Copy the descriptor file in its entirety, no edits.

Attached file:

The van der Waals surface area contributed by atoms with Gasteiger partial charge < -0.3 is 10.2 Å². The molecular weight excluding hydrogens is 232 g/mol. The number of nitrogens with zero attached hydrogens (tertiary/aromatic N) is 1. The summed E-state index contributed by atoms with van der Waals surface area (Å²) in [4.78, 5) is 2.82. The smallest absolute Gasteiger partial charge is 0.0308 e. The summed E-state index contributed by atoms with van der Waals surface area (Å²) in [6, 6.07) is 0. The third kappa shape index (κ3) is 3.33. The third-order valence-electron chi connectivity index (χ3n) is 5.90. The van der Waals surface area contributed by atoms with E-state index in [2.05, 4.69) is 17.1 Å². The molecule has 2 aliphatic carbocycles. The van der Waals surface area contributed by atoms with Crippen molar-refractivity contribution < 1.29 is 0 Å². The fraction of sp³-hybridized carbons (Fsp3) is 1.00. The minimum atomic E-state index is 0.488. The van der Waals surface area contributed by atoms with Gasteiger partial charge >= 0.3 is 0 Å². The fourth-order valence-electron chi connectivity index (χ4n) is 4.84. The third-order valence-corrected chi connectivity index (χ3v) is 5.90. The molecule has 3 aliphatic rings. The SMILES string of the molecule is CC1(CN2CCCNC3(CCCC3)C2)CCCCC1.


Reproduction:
The van der Waals surface area contributed by atoms with Gasteiger partial charge < -0.3 is 10.2 Å². The molecular weight excluding hydrogens is 232 g/mol. The number of nitrogens with zero attached hydrogens (tertiary/aromatic N) is 1. The summed E-state index contributed by atoms with van der Waals surface area (Å²) in [4.78, 5) is 2.82. The smallest absolute Gasteiger partial charge is 0.0308 e. The summed E-state index contributed by atoms with van der Waals surface area (Å²) in [6, 6.07) is 0. The third kappa shape index (κ3) is 3.33. The third-order valence-electron chi connectivity index (χ3n) is 5.90. The van der Waals surface area contributed by atoms with E-state index in [2.05, 4.69) is 17.1 Å². The molecule has 2 aliphatic carbocycles. The van der Waals surface area contributed by atoms with Crippen molar-refractivity contribution < 1.29 is 0 Å². The fraction of sp³-hybridized carbons (Fsp3) is 1.00. The minimum atomic E-state index is 0.488. The van der Waals surface area contributed by atoms with Gasteiger partial charge >= 0.3 is 0 Å². The fourth-order valence-electron chi connectivity index (χ4n) is 4.84. The third-order valence-corrected chi connectivity index (χ3v) is 5.90. The molecule has 3 aliphatic rings. The SMILES string of the molecule is CC1(CN2CCCNC3(CCCC3)C2)CCCCC1.